Creekside RV Park opened behind the Fruitvale Memorial Hall in the late summer. The project was a collaboration between Area A and Fruitvale. (Trail Times file photo)

Creekside RV Park opened behind the Fruitvale Memorial Hall in the late summer. The project was a collaboration between Area A and Fruitvale. (Trail Times file photo)

Mayors, director tout ’collaboration builds communities’

Collaboration is working together to create something, writes Area A director and BV mayors

To collaborate, according to the dictionary, is to work jointly on an activity, especially to produce or create something. Like many communities, Beaver Valley residents have practiced collaboration for years, getting things done within the Villages, and throughout the Valley. Collaboration helps bind and build community connections. It just makes sense.

For instance, Beaver Valley Recreation is a service funded through the Regional District by Fruitvale, Montrose and Area A. Three groups partnered their tax dollars, ideas and re-sources to build better communities. Great things have happened, such as the new skate park in Montrose, the development of the Beaver Valley Family Park at Marsh Creek, including a professional disc golf course, and many upgrades to the Beaver Valley arena. Successful collaboration inspires more collaboration.

Dialing back a few years, the Village of Fruitvale piloted the Age Friendly Program, funded with a grant from the Province, following full consultation with local retirees and seniors. The Village hired the perfect Age Friendly Coordinator to launch the pilot and, after just one year, had a fully engaged group of participants. The Village then approached the Beaver Valley Recreation Committee with a request for this program to be incorporated into the overall recreation budget. Fast forward to today, five years in, with expanded programs for Valley retirees and seniors: Senior Recreation Programs, Craft Classes, Community Tours, Buddy System, Handy Person Resource Book, Personal Care Book, Monthly Luncheons, Educational Monthly Coffee Meetings, Computer Classes, Crib Tournaments, Community Garden built with local elementary students…and more!

It is no surprise that this hugely successful program won a Provincial Award! We still have the same wonderful coordinator, her side-kick, and many other volunteers who have taken on full ownership of retirees and seniors’ activities, while continuously making improvements. This program tops the charts in BC for inclusion through healthy living activities, educational programs and overall connectivity.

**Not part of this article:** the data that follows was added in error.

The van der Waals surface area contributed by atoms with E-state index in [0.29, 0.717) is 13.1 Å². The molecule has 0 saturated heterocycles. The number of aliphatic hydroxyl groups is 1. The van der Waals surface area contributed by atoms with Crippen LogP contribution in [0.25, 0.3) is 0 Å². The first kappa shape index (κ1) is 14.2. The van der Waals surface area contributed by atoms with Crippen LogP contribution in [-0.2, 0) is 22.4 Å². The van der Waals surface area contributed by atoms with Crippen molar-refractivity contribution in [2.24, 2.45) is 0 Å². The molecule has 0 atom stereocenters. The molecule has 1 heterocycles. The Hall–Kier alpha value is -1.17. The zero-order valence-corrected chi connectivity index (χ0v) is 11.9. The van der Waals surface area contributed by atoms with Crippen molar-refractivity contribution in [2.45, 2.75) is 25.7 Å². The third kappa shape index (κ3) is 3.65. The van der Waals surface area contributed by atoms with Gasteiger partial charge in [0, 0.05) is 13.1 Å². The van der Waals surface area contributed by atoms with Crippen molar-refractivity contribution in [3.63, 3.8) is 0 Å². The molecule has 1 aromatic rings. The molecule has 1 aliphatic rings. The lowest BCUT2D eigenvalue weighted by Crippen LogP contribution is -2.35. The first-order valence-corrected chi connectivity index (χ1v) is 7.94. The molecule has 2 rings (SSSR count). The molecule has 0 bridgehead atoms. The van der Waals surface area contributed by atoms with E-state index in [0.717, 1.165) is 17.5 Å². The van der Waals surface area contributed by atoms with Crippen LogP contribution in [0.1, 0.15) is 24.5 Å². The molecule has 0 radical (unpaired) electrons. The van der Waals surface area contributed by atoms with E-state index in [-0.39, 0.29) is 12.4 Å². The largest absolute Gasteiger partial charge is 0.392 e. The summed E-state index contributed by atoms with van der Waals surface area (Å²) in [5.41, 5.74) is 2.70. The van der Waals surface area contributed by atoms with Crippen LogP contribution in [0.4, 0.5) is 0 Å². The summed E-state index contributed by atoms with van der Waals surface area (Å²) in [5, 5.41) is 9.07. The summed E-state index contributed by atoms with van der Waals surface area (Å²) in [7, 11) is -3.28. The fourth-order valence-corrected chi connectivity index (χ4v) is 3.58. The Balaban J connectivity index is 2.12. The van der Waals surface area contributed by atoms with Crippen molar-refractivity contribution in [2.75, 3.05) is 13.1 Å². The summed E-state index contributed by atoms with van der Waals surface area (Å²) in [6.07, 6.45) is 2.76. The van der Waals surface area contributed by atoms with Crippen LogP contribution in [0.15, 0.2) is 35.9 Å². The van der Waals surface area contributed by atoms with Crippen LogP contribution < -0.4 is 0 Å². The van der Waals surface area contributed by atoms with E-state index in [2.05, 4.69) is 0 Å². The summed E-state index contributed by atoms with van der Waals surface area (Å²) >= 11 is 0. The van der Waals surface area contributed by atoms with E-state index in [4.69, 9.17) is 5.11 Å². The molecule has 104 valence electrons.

Collaboration became essential when the funding model for the Columbia Basin Trust Community Initiatives changed several years ago. Each community took their portion of funding and went their separate ways. The Beaver Valley communities realized quickly that we could fund a much broader scope of projects if we pooled our resources. No discussion. We just did it. We have funded many wonderful projects, big and small, here in the Valley, and, throughout the Region: Air Cadets, BV Curling Club, BV Manor, Kiwanis Club of Trail, KBRH Health Foundation, Youth Soccer, Red Mountain Racers, West Kootenay Minor Softball, Colombo Lodge, SPCA, United Way, BV Historical Society, Red Cross, Kootenay Horse Association, and more. Teamwork and collaboration support the diverse needs and good health of the region.

More recently, when the Village of Fruitvale approached Area A about a full hook-up RV park behind the Fruitvale Hall, it made good sense, as the land was there, the need was there, with all of the amenities only minutes away. Creekside RV Park became a reality. What a great addition to our Valley and for the region! Neither party could have done this on their own.

On a broader scale, regional partners have collaborated on a very successful economic development engine, the Lower Columbia Initiatives Corporation, known to most as the LCIC. That regional service has been funded by the East End Seven of the Regional District of Kootenay Boundary: Areas A & B, Warfield, Rossland, Trail, Fruitvale and Montrose. The LCIC has effectively branded our region as a terrific place to work and live, marketing the area for investment, industry and tourism opportunities. The LCIC showcases our lifestyle, shares contacts for major employers, local governments, housing markets and regional amenities. The LCIC team provides a one stop shop for investors, or anyone looking for new horizons, and a great place to work and live. Check out their website and share the excitement.

One of the most effective strategies for the LCIC is the area’s new business brand, Metal Tech Alley; a concept researched and developed by locals and investment consultants. The Metal Tech Alley initiative focuses on our robust metallurgical and technology sectors, highlighting the collaboration between the new i4C Innovation Centre, and partnerships with KAST (Kootenay Association of Science and Technology) and MIDAS (Metallurgical Industrial Development Acceleration and Studies Centre). New start-ups, new investment and new jobs are already on the scoreboard for our region. The Metal Tech Alley strategy reflects the LCIC’s mandate to drive economic development by showcasing the area’s strengths and potential. The co-funding behind the LCIC initiative exemplifies regional economic development, and demonstrates what can be achieved through collaboration.

Cooperation. Alliance. Partnerships. Teamwork. Relationships. Collaboration is working together to create something. It is gratifying to reflect on what can be accomplished.

submitted by Montrose Mayor Joe Danchuk, Fruitvale Mayor Patricia Cecchini, and RDKB Area A Director Ali Grieve

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